At this juncture, the streets will be lined with colorful soldiers, situated every three feet. When the couple arrives at the waterfront, they might embark on a royal boat or barge. They will now be under the protection of an array of naval ships, and uniformed personnel. At this point, the air force will send a fleet of ear-splitting jets in tight formation to fly overhead. Sailing around the harbor for a short awhile, they will arrive at another dock. A military procession of Calvary brigades, equipped with beautiful horses and feathered helmets will escort the royal couple in a coach down the Pall Mall towards Buckingham Palace. Citizens are typically lined up on all the procession routes, hoping to get a glimpse of the couple kissing. All through the city streets, stationed on either side of the avenues, are colorful soldiers. When the couple arrives at the royal palace, they normally shake hands with guests and receive congratulations. As with previous tradition, they come out onto a large balcony and wave to the multitudes below. A choir and band perform music in the background.

RECEPTION/BANQUET: A spectacular banquet will be held at Buckingham Palace. Guests are greeted by blowing horns. Each guest is escorted to their seat by a stamping soldier clad in ancient metal armor and feathered hat.

Massive long tables are decorated with ornate silver candelabras, lighted candles, silver and crystal sculptures, gold colored chairs, and spectacular flowers. The budget for flowers will run into the millions of dollars. Each guest is assigned a liveried footman; who will pull out their chair. Speeches and toasts are made in honor of the couple. Blowing trumpets announce every speech by fur-clad musicians.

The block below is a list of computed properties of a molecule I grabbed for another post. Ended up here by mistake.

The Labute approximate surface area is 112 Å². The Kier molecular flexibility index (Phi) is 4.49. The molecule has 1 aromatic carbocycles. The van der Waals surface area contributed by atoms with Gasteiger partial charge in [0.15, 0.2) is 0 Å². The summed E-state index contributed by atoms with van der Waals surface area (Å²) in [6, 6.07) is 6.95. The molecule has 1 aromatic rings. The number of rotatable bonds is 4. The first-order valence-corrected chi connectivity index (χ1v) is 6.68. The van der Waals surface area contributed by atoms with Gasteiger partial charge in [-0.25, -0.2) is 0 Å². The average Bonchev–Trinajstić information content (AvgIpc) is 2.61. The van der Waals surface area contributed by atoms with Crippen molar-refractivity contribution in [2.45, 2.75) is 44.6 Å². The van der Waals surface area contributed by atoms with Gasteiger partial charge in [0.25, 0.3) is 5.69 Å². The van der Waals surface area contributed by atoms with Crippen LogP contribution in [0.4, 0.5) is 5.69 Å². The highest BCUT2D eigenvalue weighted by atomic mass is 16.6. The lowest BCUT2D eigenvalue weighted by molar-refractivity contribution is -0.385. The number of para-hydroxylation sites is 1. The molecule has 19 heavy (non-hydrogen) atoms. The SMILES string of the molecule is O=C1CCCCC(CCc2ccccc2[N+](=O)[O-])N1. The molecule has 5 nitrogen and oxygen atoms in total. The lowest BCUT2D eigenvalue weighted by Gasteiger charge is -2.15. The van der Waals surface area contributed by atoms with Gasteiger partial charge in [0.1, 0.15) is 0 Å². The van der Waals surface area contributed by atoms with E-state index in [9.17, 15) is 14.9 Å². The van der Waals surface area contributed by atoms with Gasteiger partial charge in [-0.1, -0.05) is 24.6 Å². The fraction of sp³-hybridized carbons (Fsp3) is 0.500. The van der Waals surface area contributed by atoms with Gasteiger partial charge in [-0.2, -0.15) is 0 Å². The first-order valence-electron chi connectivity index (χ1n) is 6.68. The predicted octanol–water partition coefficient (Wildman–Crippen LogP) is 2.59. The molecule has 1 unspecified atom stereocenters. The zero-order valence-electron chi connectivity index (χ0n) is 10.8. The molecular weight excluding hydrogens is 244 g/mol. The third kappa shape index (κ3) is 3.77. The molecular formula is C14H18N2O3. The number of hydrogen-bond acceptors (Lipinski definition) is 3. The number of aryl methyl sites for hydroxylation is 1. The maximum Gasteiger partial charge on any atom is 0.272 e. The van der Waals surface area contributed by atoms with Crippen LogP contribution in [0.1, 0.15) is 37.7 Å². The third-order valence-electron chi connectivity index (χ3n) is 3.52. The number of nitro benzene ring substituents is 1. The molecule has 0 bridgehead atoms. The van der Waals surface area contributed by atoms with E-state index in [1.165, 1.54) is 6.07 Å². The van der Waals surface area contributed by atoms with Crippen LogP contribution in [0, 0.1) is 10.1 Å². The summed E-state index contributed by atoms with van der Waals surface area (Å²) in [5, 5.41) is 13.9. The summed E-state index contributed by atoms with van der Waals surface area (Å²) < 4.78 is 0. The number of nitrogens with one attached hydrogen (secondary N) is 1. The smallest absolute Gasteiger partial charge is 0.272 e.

CAKE: The cake will consist of a multitude of tiers. Probably white creame with a fruit (strawberry or raspberry) filling. After dinner, the couple will approach the towering cake, and cut a slice.

WEDDING DANCE: After the cake ceremony, the orchestra ignites with beautiful music, as the couple dances a waltz. The parents of the couple join in too.

FIREWORKS: A dazzling fireworks display will illuminate the skyline of London.

HONEYMOON: The couple will most likely take a honeymoon on an exclusive private island oasis, such as in Bali, Fiji or Bora Bora.

MARRIED COUPLE: More than likely, the Queen will confer upon William a title such as the Duke of Cambridge. His new wife will then become HRH, the Duchess of Cambridge.

Once William is finished with his RAF duties, the royal couple might conceivably move into a Georgian manor house that Prince Charles built in Herefordshire. It is a very comfortable and fitting residence for a future king and queen.